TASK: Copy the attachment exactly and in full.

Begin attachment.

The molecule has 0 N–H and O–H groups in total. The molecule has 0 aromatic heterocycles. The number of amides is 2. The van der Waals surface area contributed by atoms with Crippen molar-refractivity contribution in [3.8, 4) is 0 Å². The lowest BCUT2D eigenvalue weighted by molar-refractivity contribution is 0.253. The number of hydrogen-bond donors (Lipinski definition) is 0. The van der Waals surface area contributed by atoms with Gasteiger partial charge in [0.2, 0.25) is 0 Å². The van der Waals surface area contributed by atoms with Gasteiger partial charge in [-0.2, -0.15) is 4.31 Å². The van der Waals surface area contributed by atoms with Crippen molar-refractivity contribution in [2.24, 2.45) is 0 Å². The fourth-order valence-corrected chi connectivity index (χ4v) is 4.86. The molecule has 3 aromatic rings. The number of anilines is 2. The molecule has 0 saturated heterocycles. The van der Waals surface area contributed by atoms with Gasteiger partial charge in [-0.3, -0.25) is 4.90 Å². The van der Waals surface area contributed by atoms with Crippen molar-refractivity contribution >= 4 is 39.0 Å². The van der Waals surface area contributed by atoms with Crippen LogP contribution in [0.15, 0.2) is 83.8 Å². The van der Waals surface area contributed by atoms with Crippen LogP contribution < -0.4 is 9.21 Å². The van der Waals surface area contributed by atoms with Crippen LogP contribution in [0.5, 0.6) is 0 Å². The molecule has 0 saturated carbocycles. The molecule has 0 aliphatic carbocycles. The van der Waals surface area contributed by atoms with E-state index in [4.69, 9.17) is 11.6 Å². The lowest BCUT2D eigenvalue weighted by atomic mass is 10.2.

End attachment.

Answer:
The molecule has 0 N–H and O–H groups in total. The molecule has 0 aromatic heterocycles. The number of amides is 2. The van der Waals surface area contributed by atoms with Crippen molar-refractivity contribution in [3.8, 4) is 0 Å². The lowest BCUT2D eigenvalue weighted by molar-refractivity contribution is 0.253. The number of hydrogen-bond donors (Lipinski definition) is 0. The van der Waals surface area contributed by atoms with Gasteiger partial charge in [0.2, 0.25) is 0 Å². The van der Waals surface area contributed by atoms with Gasteiger partial charge in [-0.2, -0.15) is 4.31 Å². The van der Waals surface area contributed by atoms with Crippen molar-refractivity contribution in [2.24, 2.45) is 0 Å². The fourth-order valence-corrected chi connectivity index (χ4v) is 4.86. The molecule has 3 aromatic rings. The number of anilines is 2. The molecule has 0 saturated heterocycles. The van der Waals surface area contributed by atoms with Gasteiger partial charge in [-0.3, -0.25) is 4.90 Å². The van der Waals surface area contributed by atoms with Crippen molar-refractivity contribution >= 4 is 39.0 Å². The van der Waals surface area contributed by atoms with Crippen LogP contribution in [0.15, 0.2) is 83.8 Å². The van der Waals surface area contributed by atoms with Crippen LogP contribution < -0.4 is 9.21 Å². The van der Waals surface area contributed by atoms with Crippen LogP contribution in [0.5, 0.6) is 0 Å². The molecule has 0 saturated carbocycles. The molecule has 0 aliphatic carbocycles. The van der Waals surface area contributed by atoms with E-state index in [4.69, 9.17) is 11.6 Å². The lowest BCUT2D eigenvalue weighted by atomic mass is 10.2.